Ignoring climate scientists' forecasts about sea level rise could prove 'disastrous', experts warn

Donald Trump may be known as a climate science denier, but when one of his golf courses was threatened by rising seas, he wanted to build a wall

Ian Johnston
Environment Correspondent
Thursday 15 December 2016 22:13 GMT
A fisherman passes near dead trees standing in flood waters from rising sea levels in Bedono, Indonesia. Sea levels are thought to be rising more quickly than originally predicted
A fisherman passes near dead trees standing in flood waters from rising sea levels in Bedono, Indonesia. Sea levels are thought to be rising more quickly than originally predicted

Ignoring climate models which predict sea levels could rise by an average of more than two metres by 2100 could prove “disastrous”, two leading US scientists have warned.

Writing in the prestigious journal Science, Professor Michael Oppenheimer, of Princeton University, and Professor Richard Alley, of Pennsylvania State University, said building flood defences could take decades so there was a need to prepare.

For example, the Thames Barrier was first proposed following a storm which killed more than 2,000 people in countries around the North Sea in 1953, but the project wasn't completed until 30 years later.

The scientists wrote that improvements in modelling techniques had led to predictions of greater sea level rise than previously thought.

A recent study estimated that the melting of some of the ice on Greenland, the Antarctic and mountain glaciers, combined with the expansion of the oceans due to their warmer temperature, would result in an estimated sea level rise of about 1.84m by the end of this century.

However, the upper end of the uncertainty range was above two metres.

“Taking an engineering approach and defending against the highest projections available at a given time, plus a margin of error, can be prohibitively expensive. But ignoring such estimates could prove disastrous,” the professors said.

“Furthermore, flood defences take a lot of time and political will to implement.

“Waiting another few decades to decide on specific adaptations in the hope that scientific predictions will become firmer may put completion off until the last quarter of this century. At that time, actual sea level rise could be approaching two metres, with a much larger rise still to come.”

Bangladesh is one of the most vulnerable countries in the world to sea level rise. An increase of just 1.5m would flood 22,000sq km of the country, forcing some 17 million people to leave their homes. Islands have already started disappearing in the Pacific Ocean.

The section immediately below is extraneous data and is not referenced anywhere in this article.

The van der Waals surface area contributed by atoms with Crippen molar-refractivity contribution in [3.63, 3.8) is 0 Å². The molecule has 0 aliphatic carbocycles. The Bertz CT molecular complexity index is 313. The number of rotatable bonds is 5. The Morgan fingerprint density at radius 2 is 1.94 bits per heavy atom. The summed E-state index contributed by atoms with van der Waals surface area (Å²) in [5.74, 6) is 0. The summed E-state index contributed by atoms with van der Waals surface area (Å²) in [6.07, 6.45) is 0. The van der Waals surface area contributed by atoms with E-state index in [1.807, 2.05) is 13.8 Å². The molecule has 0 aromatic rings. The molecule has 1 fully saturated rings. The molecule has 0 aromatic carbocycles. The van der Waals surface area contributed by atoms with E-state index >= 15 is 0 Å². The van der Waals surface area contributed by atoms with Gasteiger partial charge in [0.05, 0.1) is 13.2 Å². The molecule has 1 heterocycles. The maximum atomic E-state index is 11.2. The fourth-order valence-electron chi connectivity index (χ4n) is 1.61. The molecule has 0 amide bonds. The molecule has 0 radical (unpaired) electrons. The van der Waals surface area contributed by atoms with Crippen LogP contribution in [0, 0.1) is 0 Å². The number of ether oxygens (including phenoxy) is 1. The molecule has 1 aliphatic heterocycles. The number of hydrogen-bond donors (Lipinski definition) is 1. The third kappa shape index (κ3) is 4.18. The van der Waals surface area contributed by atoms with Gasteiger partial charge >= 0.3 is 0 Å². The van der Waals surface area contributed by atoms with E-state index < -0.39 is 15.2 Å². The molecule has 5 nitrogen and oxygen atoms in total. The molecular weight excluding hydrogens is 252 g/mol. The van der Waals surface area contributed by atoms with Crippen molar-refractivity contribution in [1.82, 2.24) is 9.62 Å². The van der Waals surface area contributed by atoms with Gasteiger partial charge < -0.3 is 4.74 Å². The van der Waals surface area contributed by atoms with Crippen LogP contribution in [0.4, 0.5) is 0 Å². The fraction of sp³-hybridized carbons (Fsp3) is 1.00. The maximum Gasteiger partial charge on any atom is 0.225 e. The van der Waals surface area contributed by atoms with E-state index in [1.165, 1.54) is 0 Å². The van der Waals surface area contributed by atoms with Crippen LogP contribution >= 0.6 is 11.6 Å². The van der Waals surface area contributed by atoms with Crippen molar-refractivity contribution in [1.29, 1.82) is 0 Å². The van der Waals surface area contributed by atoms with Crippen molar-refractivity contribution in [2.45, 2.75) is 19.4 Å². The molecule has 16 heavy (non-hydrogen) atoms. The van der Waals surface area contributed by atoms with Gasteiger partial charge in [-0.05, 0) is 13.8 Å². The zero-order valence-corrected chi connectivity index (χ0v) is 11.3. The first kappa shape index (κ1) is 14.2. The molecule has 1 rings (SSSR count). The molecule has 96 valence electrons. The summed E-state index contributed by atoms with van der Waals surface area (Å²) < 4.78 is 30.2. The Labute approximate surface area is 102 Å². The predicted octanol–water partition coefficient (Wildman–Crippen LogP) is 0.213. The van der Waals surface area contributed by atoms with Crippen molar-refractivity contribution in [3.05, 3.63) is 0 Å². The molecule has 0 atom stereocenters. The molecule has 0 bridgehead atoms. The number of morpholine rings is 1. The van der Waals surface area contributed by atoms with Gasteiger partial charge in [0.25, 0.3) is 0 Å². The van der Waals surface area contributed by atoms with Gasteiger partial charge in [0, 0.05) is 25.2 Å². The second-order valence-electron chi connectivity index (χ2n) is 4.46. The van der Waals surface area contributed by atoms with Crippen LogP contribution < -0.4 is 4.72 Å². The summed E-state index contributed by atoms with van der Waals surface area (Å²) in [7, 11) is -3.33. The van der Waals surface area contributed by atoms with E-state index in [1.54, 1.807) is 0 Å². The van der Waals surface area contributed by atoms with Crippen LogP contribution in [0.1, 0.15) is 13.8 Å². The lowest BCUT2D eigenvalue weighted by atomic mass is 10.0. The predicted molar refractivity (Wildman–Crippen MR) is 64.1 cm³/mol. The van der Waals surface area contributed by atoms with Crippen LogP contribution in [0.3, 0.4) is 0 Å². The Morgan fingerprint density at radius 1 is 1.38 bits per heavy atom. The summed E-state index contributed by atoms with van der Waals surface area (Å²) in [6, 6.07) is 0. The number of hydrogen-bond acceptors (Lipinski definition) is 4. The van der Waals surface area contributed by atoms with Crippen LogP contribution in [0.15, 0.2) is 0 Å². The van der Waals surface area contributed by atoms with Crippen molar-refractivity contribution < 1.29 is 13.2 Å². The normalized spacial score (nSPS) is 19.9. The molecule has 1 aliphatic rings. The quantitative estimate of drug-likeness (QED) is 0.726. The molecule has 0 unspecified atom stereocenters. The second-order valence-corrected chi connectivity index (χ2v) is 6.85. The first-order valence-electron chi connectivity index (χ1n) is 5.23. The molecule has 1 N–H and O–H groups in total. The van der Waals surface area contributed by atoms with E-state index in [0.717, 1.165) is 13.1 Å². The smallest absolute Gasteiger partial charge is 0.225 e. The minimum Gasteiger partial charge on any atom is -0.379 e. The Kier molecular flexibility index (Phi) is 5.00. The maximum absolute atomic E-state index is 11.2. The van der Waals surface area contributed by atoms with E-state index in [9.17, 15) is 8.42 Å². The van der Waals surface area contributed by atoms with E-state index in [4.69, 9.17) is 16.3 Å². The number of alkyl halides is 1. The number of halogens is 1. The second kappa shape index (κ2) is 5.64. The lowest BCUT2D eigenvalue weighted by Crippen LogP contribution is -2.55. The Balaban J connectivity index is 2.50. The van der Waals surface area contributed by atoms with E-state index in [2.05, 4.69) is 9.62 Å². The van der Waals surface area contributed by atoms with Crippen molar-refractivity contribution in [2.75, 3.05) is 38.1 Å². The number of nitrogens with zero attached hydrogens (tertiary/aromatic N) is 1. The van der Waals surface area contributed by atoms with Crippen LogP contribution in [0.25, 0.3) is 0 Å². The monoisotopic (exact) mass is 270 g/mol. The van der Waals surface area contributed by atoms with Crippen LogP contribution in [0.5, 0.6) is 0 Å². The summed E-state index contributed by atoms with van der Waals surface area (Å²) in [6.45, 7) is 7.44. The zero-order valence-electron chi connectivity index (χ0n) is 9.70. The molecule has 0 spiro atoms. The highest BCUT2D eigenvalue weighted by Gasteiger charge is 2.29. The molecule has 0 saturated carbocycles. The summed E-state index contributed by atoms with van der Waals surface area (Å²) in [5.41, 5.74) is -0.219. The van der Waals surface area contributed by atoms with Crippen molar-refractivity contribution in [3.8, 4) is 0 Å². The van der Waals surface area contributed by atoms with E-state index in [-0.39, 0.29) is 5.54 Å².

Donald Trump’s election as US President has led to concern he will ignore climate scientists, but it is unclear how he will react to scientists warnings about rising seas.

Despite infamously describing climate change as a “hoax”, the Trump Organisation sought permission to build a sea wall to protect the Trump International Golf Links in County Clare. A submission cited sea level rise due to climate change as one of the reasons for the wall.

The proposal was scrapped this month amid concern the wall might endanger a rare type of snail.

Professors Oppenheimer and Alley wrote there were “better options for policy-makers than to play wait-and-see”.

“Measures specifically designed with an eye toward evolving predictions include building defences such as those in the Netherlands, which can be augmented over time; building structures resilient to periodic flooding; and retreat from exposed areas combined with enhancement of natural defences such as wetlands,” they suggested.

“In flood-prone areas, perverse incentives, such as sub-market insurance premiums, should be eliminated while substituting reduced premiums and other incentives contingent on property owners taking adaptive measures before disaster occurs.

“These measures would reduce the large expense now incurred for disaster relief and rebuilding.”

The researchers stressed that predictions of sea level rise involved “deep uncertainties”. But this was, they added, unavoidable. “Coastal protection is a risk management issue, and risks cannot be fully managed outside a probabilistic context,” researchers wrote.

Research into warming events in the past suggests sea levels would eventually rise much further than two metres if the current rate of warming is allowed to continue.

“Improved analyses of paleo-climate proxies [such as ice cores] indicate strongly that the sea surface was six to nine metres higher than today during the Last Interglacial ( about 130,000 to 116,000 years ago),” the professors said.

“These high sea levels can only be explained through mass loss from the ice sheets in response to a sustained forcing that is likely to be exceeded before 2100 under high emissions pathways.”

However they said while the rise had been “geologically rapid” but current thinking suggested it could not happen within the current century.

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